Fusing cells for cancer vaccines

Patients with acute myeloid leukaemia receive an autologous cell-fusion vaccine, with promising results
Fusing cells for cancer vaccines

Cancer immunotherapy aims to induce a powerful, tumour-specific immune response that eliminates cancerous tissues with the least adverse effects. Researchers have taken different routes to reach this objective, including the use of molecular tools to prevent immunosuppression and boost immune responses to tumours (such as immune checkpoint blockade), the engineering of T cells to recognize tumour antigens by generating new chimeric antigen receptors (CARs), and the development of vaccines that activate the immune system towards tumour antigens.

As far as cancer vaccines are concerned, multiple strategies have been tried in order to induce a durable, safe and effective immune response against tumour cells. One such approach involves the fusion of tumour cells with immune cells specialized in priming the immune system against foreign proteins. In a recent paper by Jacalyn Rosenblatt and colleagues published in Science Translational Medicine, 17 patients with acute myeloid leukaemia (AML) in remission after chemotherapy showed a boost in the immune response to AML cells following immunization with an autologous dendritic cell (DC)–AML cell fusion vaccine.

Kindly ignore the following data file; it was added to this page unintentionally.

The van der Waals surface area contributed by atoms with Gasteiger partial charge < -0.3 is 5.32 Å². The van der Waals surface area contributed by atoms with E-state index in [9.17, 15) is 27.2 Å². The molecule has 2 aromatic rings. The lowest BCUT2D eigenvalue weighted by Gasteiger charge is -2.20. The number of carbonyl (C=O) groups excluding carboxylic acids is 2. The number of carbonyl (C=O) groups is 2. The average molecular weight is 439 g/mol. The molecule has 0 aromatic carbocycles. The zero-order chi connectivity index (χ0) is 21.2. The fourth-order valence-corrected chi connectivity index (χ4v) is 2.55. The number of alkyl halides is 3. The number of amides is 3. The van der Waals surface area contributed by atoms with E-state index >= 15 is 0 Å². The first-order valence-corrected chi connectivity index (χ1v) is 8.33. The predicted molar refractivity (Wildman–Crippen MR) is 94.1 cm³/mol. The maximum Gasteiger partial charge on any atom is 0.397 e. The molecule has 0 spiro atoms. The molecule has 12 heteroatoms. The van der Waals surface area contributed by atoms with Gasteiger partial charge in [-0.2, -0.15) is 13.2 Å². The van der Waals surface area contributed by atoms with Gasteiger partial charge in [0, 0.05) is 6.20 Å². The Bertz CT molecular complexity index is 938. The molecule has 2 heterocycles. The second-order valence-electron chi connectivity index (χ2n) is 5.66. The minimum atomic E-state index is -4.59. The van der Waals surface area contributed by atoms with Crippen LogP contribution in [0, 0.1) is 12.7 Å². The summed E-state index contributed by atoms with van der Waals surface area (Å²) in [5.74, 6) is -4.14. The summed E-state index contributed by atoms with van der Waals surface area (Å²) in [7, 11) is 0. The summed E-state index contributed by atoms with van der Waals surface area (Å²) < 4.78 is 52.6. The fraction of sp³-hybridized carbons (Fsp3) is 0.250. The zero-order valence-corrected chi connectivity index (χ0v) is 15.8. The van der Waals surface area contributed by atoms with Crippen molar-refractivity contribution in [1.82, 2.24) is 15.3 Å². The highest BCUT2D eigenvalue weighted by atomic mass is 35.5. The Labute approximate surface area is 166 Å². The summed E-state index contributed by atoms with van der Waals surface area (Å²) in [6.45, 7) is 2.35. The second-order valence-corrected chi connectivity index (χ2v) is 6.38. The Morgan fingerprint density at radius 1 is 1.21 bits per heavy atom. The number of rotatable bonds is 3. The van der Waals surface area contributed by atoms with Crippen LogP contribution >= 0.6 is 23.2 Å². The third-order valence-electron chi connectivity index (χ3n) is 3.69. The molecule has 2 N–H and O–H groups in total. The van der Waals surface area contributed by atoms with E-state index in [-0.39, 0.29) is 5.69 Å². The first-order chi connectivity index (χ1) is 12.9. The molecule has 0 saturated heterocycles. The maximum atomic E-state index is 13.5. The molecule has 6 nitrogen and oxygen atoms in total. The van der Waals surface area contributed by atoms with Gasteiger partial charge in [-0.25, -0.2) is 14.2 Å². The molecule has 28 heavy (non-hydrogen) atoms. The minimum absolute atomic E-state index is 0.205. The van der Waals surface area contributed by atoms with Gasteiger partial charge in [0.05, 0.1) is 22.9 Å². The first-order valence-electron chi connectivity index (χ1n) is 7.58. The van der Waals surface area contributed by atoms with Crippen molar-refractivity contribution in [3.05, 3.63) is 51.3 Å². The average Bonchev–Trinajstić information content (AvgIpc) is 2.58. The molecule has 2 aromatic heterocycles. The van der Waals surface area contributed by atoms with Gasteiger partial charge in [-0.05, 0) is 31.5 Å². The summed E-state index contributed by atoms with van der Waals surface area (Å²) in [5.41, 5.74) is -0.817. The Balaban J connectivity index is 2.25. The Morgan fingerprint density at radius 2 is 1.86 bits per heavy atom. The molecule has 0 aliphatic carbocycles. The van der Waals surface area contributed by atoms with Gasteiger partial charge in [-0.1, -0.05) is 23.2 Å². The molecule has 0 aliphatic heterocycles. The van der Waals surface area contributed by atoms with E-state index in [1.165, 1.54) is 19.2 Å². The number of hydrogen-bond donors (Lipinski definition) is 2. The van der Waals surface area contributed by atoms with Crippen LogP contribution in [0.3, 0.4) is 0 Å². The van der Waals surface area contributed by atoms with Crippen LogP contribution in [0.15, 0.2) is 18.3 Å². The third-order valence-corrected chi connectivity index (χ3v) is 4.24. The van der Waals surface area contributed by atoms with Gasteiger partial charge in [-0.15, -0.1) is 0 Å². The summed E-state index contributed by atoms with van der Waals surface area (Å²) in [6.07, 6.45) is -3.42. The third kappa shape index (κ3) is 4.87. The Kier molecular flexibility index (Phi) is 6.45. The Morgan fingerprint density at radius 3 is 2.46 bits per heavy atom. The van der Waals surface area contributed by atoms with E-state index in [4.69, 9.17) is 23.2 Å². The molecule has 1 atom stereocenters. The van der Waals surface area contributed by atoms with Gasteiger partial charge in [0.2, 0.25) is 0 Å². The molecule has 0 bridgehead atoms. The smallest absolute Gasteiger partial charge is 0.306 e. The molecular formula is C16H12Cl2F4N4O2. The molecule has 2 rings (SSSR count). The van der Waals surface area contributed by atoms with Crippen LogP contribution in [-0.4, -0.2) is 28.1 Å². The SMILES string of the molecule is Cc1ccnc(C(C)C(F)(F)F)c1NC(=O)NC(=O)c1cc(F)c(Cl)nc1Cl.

The vaccines are personalized for each patient: patient-derived AML cells isolated from the bone-marrow are fused with dendritic cells purified from peripheral blood of the same patients. Administration of the vaccine led to a robust increase in circulating T cells specific for AML cells —including cells that recognized known tumour antigens such as MUC1, WT1 and NY-ESO. 12 of the 17 patients who received at least one immunization remain in remission, and there was no evidence of symptomatic autoimmunity in the vaccinated patients.

Vaccines involving tumour cell fusions have the advantage of inducing a multipronged polyclonal immune response against cancer cells, but can potentially lead to autoimmunity. The fact that patients in this trial show no signs of autoimmunity is, therefore, encouraging and may spur further development of this therapeutic avenue. This work is the first of its kind in AML, and builds on findings from pre-clinical work on DC–tumour fusion vaccines tested in mice, and confirms the efficacy of cell-fusion vaccines already observed in trials of patients with multiple myeloma (MM) who received DC–MM fusion immunizations.

Highlighted paper:

Rosenblatt et al. Individualized vaccination of AML patients in remission is associated with induction of antileukemia immunity and prolonged remissions. Sci. Transl. Med. 8, 368ra171 (2016).

Further reading:

Gong, J., Chen, D. & Kufe, D. Induction of antitumor activity by immunization with fusions of dendritic and carcinoma cells. Nat. Med. (1997); doi:10.1038/nm0597-558

Rosenblatt, J. et al. Vaccination with dendritic cell/tumor fusion cells results in cellular and humoral antitumor immune responses in patients with multiple myeloma. Blood (2011); doi:10.1182/blood-2010-04-277137

Banner image credit: Getty Images/iStockphoto Thinkstock Images \ Suk Ying Wong

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